Elle Aviv Newton felt crushed by this past November’s election results. She withdrew from political conversations. She avoided the news, which suddenly seemed to lack credibility. And then the 28-year-old curator and Oakland native rebounded. “I got interested in artwork that reflected a really deep engagement with the news, that showed the artists really struggling through the surface,” she told the Express. “I wanted to build a lighthouse in our ocean of screens.”
The artworks in Believe the Hype, which Newton solicited and selected from an open call for submissions, explore our so-called “post-truth” era of filter bubbles, hyper-partisan shills, and political polarity — all closely bound, the show suggests, to a great crisis in the media.
The show features a dozen artists, about half of them local, working in various mediums to complicate or elucidate how we generate and distribute information. That means analysis of the political spectrum that composes the “alt-right” online (Caroline Sinders’ “Things Are Rarely Binary”), speculative social-media headlines printed on fabrics (Lucia Goodbag’s “Alternative Facts”), and an automated Twitter account (Ben Lerchin’s “#fakenewsbot”). Believe the Hype exposes the bitter ideological battles behind even seemingly neutral reportage in the digital age.
On view at B4bel4b Gallery in Oakland Chinatown until June 17, Believe the Hype: Propaganda, the Internet, and New Activisms hosts a closing ceremony entitled “Poetics of Propaganda,” presented by Newton’s journalism-in-verse publication Poets Reading the News, on June 16.
It’s easy to forget that “fake news” entered the popular lexicon to describe the mostly right-wing propaganda pieces vying for virality on Facebook, since Donald Trump started flinging the phrase at any and all unflattering coverage of his presidency. That sort of amnesia characterizes news consumption since the election, as the scoops and denials and gaffes arrive in dizzying succession (especially if you get breaking-news push-notifications).
Toward a 2020 Internet Armistice, a three-screen installation by Newton and B4bel4b cofounder Tiare Ribeaux, is an altar to this sort of disorientation: a choppily-edited Alex Jones rant next to a zillion web-browser windows next to CNN. “Fragmentation really animates the political landscape right now, and it even produces this sort of estrangement from the self,” Newton said. “That’s how I felt after the election.”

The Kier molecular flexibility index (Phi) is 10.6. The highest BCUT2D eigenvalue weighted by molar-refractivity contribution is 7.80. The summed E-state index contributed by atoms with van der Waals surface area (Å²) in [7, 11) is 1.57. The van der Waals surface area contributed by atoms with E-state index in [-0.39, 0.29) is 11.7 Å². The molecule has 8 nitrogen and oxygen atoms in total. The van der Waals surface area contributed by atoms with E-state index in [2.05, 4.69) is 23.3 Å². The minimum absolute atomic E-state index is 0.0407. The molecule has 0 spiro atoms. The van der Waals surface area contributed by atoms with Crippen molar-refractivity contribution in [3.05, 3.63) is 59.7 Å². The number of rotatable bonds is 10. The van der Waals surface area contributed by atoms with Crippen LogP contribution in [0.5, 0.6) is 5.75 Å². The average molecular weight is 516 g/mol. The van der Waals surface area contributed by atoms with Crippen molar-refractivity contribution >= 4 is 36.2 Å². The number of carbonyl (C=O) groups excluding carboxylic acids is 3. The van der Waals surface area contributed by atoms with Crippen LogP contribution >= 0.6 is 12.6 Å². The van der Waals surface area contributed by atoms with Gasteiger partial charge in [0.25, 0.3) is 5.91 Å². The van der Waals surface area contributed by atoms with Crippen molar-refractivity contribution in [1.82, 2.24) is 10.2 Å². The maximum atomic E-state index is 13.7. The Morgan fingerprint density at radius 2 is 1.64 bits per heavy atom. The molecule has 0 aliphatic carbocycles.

So, the news can be injurious. It can also be wrong.
To wit, “Trump 24k Gold-Plated” is an unauthorized campaign poster by Angie Wang and Mark Fox, who together compose Design is Play, that involves four rotating T’s that intimate a black swastika in their negative space. Newton first encountered the symbol on Instagram before the election. “There was actually this whole rash of articles decrying the fact that Trump’s business logo has a swastika,” Newton says. “No one fact-checked.”
Another highlight is Brooklyn artist Justin Blinder’s “Wikipedia Was Here,” which shows the locations, through Google street view, of the anonymous editors who alter entries on one of the internet’s highest-trafficked sites. In a few minutes, I saw cobblestone streets and arid deserts, banal office buildings and a regal palace. (If this appeals to you, see the Twitter account
@CongressEdits, which shows what entries are edited from within congressional offices.) Amsterdam research and design collective Metahaven’s “Black Transparency” video touches on a similarly simmering struggle, one between whistleblowers and the increasingly omnipresent surveillance state they look to expose.
Believe the Hype will remind you of the media’s fallibility and blind spots, shortcomings and subjectivity. (Anonymous YouTube user Black Child’s conspiratorial network TV mash-up, apparently included for ideological diversity, even looks to inspire a Steve Bannon-style, out-and-out hostility toward the fourth estate.) But the show is ultimately less of a news takedown and more of a prescription for better reading.
You’ll wonder if the media is really more biased today, or if its cultivated façade of objectivity has simply eroded — hastened by Trump’s tendency to double-down on misinformation where other public figures equivocate. Mainstream reporters’ tone and style tics are meant to convey dispassionate neutrality. Now that more readers recognize those gestures of authority as rhetorical devices, distrust abounds, and outlets that foreground their slant seem increasingly credible. Indeed, to some readers or viewers, overt bias is ennobled as “honest” pushback to the prevalence of political correctness.
The fake news and polarized discourse might then seem symptomatic of a crisis in media-literacy. “The show taught me that the better way to handle this, rather than withdrawing, is by thinking through the agendas we’re presented,” Newton said. “And that you can also go out and gather information yourself.”
Learn more at B4bel4b.com.